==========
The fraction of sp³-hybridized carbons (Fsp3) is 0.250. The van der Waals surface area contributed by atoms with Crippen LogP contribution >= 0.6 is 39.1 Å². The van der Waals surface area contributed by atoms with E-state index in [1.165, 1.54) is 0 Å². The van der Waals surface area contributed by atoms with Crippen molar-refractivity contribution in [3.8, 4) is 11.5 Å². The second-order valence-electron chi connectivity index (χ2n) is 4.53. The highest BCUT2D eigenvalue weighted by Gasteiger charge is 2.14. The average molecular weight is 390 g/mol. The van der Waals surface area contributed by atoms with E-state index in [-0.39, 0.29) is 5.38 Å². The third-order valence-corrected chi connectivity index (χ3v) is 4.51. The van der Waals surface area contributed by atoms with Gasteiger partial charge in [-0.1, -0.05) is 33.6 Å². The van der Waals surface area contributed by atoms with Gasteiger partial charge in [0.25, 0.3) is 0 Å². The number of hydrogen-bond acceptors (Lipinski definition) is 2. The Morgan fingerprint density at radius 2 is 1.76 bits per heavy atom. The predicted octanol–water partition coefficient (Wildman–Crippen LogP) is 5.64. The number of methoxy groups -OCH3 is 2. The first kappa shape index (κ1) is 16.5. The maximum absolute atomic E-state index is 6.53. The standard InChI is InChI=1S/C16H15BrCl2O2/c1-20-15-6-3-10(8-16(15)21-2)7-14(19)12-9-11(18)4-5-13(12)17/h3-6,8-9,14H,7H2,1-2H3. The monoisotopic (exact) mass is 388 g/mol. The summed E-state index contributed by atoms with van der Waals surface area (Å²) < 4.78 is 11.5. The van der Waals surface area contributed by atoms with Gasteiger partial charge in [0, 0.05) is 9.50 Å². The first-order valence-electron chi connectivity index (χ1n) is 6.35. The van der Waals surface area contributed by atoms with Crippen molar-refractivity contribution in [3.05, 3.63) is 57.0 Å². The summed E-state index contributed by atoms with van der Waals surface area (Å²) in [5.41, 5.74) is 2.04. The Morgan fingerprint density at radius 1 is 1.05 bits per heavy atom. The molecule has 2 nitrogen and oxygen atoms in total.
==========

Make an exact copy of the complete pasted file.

The fraction of sp³-hybridized carbons (Fsp3) is 0.250. The van der Waals surface area contributed by atoms with Crippen LogP contribution >= 0.6 is 39.1 Å². The van der Waals surface area contributed by atoms with E-state index in [1.165, 1.54) is 0 Å². The van der Waals surface area contributed by atoms with Crippen molar-refractivity contribution in [3.8, 4) is 11.5 Å². The second-order valence-electron chi connectivity index (χ2n) is 4.53. The highest BCUT2D eigenvalue weighted by Gasteiger charge is 2.14. The average molecular weight is 390 g/mol. The van der Waals surface area contributed by atoms with E-state index in [-0.39, 0.29) is 5.38 Å². The third-order valence-corrected chi connectivity index (χ3v) is 4.51. The van der Waals surface area contributed by atoms with Gasteiger partial charge in [-0.1, -0.05) is 33.6 Å². The van der Waals surface area contributed by atoms with Gasteiger partial charge in [0.25, 0.3) is 0 Å². The number of hydrogen-bond acceptors (Lipinski definition) is 2. The Morgan fingerprint density at radius 2 is 1.76 bits per heavy atom. The predicted octanol–water partition coefficient (Wildman–Crippen LogP) is 5.64. The number of methoxy groups -OCH3 is 2. The first kappa shape index (κ1) is 16.5. The maximum absolute atomic E-state index is 6.53. The standard InChI is InChI=1S/C16H15BrCl2O2/c1-20-15-6-3-10(8-16(15)21-2)7-14(19)12-9-11(18)4-5-13(12)17/h3-6,8-9,14H,7H2,1-2H3. The monoisotopic (exact) mass is 388 g/mol. The summed E-state index contributed by atoms with van der Waals surface area (Å²) < 4.78 is 11.5. The van der Waals surface area contributed by atoms with Gasteiger partial charge in [0, 0.05) is 9.50 Å². The first-order valence-electron chi connectivity index (χ1n) is 6.35. The van der Waals surface area contributed by atoms with Crippen molar-refractivity contribution in [3.05, 3.63) is 57.0 Å². The summed E-state index contributed by atoms with van der Waals surface area (Å²) in [5.41, 5.74) is 2.04. The Morgan fingerprint density at radius 1 is 1.05 bits per heavy atom. The molecule has 2 nitrogen and oxygen atoms in total.